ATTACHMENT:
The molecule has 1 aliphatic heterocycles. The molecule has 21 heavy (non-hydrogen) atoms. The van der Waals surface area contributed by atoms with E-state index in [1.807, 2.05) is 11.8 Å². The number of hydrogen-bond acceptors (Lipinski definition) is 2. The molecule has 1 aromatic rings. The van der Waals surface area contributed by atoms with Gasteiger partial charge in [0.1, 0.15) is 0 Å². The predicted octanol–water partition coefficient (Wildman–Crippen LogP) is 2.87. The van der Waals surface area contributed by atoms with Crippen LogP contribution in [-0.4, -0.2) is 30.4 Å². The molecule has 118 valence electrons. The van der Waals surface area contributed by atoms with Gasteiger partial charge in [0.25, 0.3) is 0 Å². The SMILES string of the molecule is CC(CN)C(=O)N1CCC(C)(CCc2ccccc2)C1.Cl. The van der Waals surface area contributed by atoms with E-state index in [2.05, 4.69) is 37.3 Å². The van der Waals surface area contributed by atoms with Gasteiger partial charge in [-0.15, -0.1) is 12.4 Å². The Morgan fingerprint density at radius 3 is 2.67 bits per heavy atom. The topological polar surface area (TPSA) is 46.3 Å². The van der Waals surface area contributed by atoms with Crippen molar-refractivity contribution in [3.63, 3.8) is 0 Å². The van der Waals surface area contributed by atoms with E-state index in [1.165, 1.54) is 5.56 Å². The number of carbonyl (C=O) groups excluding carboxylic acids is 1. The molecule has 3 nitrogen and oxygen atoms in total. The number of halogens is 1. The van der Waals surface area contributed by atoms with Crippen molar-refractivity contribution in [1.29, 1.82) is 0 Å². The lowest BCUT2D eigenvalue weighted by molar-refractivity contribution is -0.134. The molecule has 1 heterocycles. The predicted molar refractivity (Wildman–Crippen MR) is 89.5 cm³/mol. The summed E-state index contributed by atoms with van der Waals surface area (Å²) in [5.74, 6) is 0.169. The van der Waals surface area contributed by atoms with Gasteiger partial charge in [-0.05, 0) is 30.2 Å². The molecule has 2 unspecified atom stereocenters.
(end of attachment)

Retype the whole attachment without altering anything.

The molecule has 1 aliphatic heterocycles. The molecule has 21 heavy (non-hydrogen) atoms. The van der Waals surface area contributed by atoms with E-state index in [1.807, 2.05) is 11.8 Å². The number of hydrogen-bond acceptors (Lipinski definition) is 2. The molecule has 1 aromatic rings. The van der Waals surface area contributed by atoms with Gasteiger partial charge in [0.1, 0.15) is 0 Å². The predicted octanol–water partition coefficient (Wildman–Crippen LogP) is 2.87. The van der Waals surface area contributed by atoms with Crippen LogP contribution in [-0.4, -0.2) is 30.4 Å². The molecule has 118 valence electrons. The van der Waals surface area contributed by atoms with Gasteiger partial charge in [0.25, 0.3) is 0 Å². The SMILES string of the molecule is CC(CN)C(=O)N1CCC(C)(CCc2ccccc2)C1.Cl. The van der Waals surface area contributed by atoms with E-state index in [2.05, 4.69) is 37.3 Å². The van der Waals surface area contributed by atoms with Gasteiger partial charge in [-0.15, -0.1) is 12.4 Å². The Morgan fingerprint density at radius 3 is 2.67 bits per heavy atom. The topological polar surface area (TPSA) is 46.3 Å². The van der Waals surface area contributed by atoms with Crippen molar-refractivity contribution in [3.63, 3.8) is 0 Å². The van der Waals surface area contributed by atoms with E-state index in [1.165, 1.54) is 5.56 Å². The number of carbonyl (C=O) groups excluding carboxylic acids is 1. The molecule has 3 nitrogen and oxygen atoms in total. The number of halogens is 1. The van der Waals surface area contributed by atoms with Crippen molar-refractivity contribution in [1.29, 1.82) is 0 Å². The lowest BCUT2D eigenvalue weighted by molar-refractivity contribution is -0.134. The molecule has 1 heterocycles. The predicted molar refractivity (Wildman–Crippen MR) is 89.5 cm³/mol. The summed E-state index contributed by atoms with van der Waals surface area (Å²) in [5.74, 6) is 0.169. The van der Waals surface area contributed by atoms with Gasteiger partial charge in [-0.05, 0) is 30.2 Å². The molecule has 2 unspecified atom stereocenters.